'Dictatorial' censorship vs 'undue offence' | Row over comic's sexual Jesus sketch

'Dictatorial' censorship vs 'undue offence'

Row over comic's sexual Jesus sketch

When Irish comic David McSavage made a sketch depicting nuns lusting over the muscular body of Jesus on the cross, he might have expected some controversy.

And true enough, state broadcaster RTE declined to air the scene, ruling that it 'could cause undue offence'.

However McSavage has now branded the decision 'dictatorial' and said the censorship was typical of an attitude that led to 'the best and the brightest leaving the country in their droves'.

The Wild Nuns sketch is a parody of the Diet Coke advert, which first aired 20 years ago, when female office workers eyed up a half-naked window cleaner. In McSavage's version, made for the Savage Eye series, it is nuns in an orchard swooning over Jesus:

Since the ban, McSavage released the sketch online himself to 'show what we’re up against'

He told the Irish Times: 'These things are important. Ultimately you are talking about freedom of speech and who says where the line is.'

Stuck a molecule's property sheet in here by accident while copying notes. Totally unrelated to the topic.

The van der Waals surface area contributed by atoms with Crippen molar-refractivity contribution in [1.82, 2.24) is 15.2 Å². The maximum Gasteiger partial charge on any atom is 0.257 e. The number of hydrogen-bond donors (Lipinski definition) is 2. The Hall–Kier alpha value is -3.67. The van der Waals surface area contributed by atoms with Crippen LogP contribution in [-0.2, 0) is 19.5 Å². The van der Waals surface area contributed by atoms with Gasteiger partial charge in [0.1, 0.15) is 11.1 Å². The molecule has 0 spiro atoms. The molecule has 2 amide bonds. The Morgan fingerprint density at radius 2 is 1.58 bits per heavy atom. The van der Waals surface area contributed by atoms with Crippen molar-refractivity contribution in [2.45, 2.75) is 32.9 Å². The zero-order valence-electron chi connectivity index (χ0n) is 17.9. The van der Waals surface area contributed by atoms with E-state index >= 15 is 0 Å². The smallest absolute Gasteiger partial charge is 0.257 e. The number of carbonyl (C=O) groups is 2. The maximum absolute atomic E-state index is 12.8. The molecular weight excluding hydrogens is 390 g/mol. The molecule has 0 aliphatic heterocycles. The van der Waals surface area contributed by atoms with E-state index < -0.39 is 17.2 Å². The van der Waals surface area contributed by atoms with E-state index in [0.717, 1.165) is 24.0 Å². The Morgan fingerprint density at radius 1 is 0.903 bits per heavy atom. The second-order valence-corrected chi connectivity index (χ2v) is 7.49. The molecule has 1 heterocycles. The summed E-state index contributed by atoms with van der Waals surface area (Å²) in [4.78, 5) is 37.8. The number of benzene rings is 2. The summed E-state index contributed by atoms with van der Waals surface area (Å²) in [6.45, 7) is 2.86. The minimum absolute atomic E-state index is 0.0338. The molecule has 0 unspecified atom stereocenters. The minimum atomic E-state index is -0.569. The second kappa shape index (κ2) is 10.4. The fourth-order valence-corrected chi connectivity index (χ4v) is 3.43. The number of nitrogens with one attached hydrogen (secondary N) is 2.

'It is nice to feel that you are living in a country that is secular, forward-thinking and things are moving in the right direction, then things like this happen and you think we’re still in the same country. Ultimately, it speaks to the kind of repression and the denial of sexuality which is so damaging to us. It is trying to get to the truth of something.

In a statement, RTÉ said it concluded that the sketch 'could cause undue offence' after considering its own guidelines and broadcasting laws.

RTE has not been too heavy-handed in censoring other scenes in The Savage Eye. Previous sketches have shown a young boy talking about cutting off someone's genitals and shoving them in his mouth, while a little girl describes how she'd 'rip the foetus' out of a woman and wear it as a hat.

Published: 10 Jun 2014

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